When the big disruption came we thought we were different from every other company that got disabled by disruption. But that was just our oligopoly speaking.
Not knowing the difference between strategy and operational efficiency
I’ll admit that in the haze of a decade in hustling to sustain a news media startup, I doubt I would have been able to explain the difference between strategy and operational efficiency; leadership and management. So many lines blur in a founder’s startup role, and with such extreme, constant pressure I wonder if I’d be able to implement the theory even if I studied it. But it is also indicative of the lack of training and investment in our development that we skimped out on.
(Cheat sheet: leaders are responsible for the strategy that differentiates the business and making space for innovation. Or choosing the tracks the train should run on. Managers are responsible for the operational execution of that strategy and making sure the train is on time).
Our excuse was a startup teetering on the edge, but speaking to colleagues from much bigger newsrooms it became clear that lack of management and leadership training is an indictment of the industry. Again, our success over decades made us think we knew everything we needed to know about our world. We assumed complete knowledge, that the big white object on the horizon wasn’t an iceberg. The struggle to be honest and vulnerable enough to admit our knowledge deficiency is holding us back. Some of us don’t yet know what we don’t know, so it is also incumbent on the training institutions to update curricula to better meet the needs of an industry that has a lot of catching-up to do and not much time to do it in.
Good leadership and management doesn’t happen by osmosis or having years of experience in organisations that failed to invest in either. They are skills that can be learnt, but the luxury of time and budgets is fast running out.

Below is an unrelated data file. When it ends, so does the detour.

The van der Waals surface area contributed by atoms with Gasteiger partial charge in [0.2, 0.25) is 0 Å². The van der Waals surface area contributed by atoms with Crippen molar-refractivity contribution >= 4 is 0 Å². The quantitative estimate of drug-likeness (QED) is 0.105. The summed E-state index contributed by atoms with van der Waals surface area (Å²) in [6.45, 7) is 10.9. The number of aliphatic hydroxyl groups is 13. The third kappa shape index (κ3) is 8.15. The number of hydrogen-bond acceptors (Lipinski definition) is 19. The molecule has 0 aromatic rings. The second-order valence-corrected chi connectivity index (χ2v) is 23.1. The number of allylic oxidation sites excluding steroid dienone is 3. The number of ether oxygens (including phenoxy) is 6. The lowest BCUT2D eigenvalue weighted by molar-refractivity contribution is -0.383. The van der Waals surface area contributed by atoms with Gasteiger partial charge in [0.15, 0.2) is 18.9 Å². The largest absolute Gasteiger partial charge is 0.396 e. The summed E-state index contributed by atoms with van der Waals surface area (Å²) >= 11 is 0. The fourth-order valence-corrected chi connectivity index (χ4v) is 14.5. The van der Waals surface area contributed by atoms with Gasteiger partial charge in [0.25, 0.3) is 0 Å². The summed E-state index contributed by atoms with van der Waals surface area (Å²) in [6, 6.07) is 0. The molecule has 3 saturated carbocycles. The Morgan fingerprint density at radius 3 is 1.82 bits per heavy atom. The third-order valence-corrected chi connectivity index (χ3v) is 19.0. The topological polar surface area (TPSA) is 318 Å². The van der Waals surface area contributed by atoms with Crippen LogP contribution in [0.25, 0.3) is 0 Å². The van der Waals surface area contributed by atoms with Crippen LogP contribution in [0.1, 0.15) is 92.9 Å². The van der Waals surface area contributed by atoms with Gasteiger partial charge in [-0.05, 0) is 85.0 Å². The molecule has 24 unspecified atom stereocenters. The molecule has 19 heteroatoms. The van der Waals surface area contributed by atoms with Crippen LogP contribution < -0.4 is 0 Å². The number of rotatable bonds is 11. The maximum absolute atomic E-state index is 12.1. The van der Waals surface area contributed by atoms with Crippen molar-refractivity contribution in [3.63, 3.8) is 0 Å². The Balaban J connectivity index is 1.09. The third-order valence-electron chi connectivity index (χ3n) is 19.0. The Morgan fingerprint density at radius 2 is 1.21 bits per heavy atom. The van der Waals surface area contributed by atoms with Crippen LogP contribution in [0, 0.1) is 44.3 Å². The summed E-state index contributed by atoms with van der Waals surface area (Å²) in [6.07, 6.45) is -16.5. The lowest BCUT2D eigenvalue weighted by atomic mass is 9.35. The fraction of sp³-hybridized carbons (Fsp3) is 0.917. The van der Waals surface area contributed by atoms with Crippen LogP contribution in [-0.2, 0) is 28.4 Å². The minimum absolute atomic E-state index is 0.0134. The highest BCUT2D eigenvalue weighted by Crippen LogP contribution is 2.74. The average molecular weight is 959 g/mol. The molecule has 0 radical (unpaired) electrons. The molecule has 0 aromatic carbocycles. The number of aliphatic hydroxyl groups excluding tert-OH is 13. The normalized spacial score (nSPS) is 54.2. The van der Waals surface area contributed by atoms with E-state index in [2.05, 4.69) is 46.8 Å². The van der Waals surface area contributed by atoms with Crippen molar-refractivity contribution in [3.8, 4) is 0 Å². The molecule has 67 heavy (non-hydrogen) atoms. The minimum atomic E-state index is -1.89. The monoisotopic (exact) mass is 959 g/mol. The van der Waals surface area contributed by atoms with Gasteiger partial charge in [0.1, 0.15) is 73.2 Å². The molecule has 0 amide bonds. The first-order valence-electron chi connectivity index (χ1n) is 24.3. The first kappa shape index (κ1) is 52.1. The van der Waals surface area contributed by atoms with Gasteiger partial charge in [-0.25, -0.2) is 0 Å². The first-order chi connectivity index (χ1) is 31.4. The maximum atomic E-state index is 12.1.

After many years of struggling to make payroll, we finally made some big bets in training, development and innovation. What felt like big bets at the time paid off in multiples and had us kicking ourselves that we hadn’t done so sooner. Ours is an industry that has pathologically under-invested in the development of our managers and leaders. Something we desperately need to change.
A lack of innovation is a lack of leadership
Want to see a news media executive squirm? Buy them lunch and ask them what their R&D budget is. Again, the root (canal) of our problems stems from our past successes. Why spend good money on innovation when we only have a handful of competitors and we “own” the channel to our readers/viewers/listeners? Amazon, for years, invested way more than its rivals in R&D and as a result, can lay claim to the title of most innovative company on earth. It has successfully incubated companies or entered into new markets where it now operates as global leader. Less colourful business practices aside, Jeff Bezos has made innovation part of Amazon’s DNA and it’s driving their continued success in areas beyond selling books.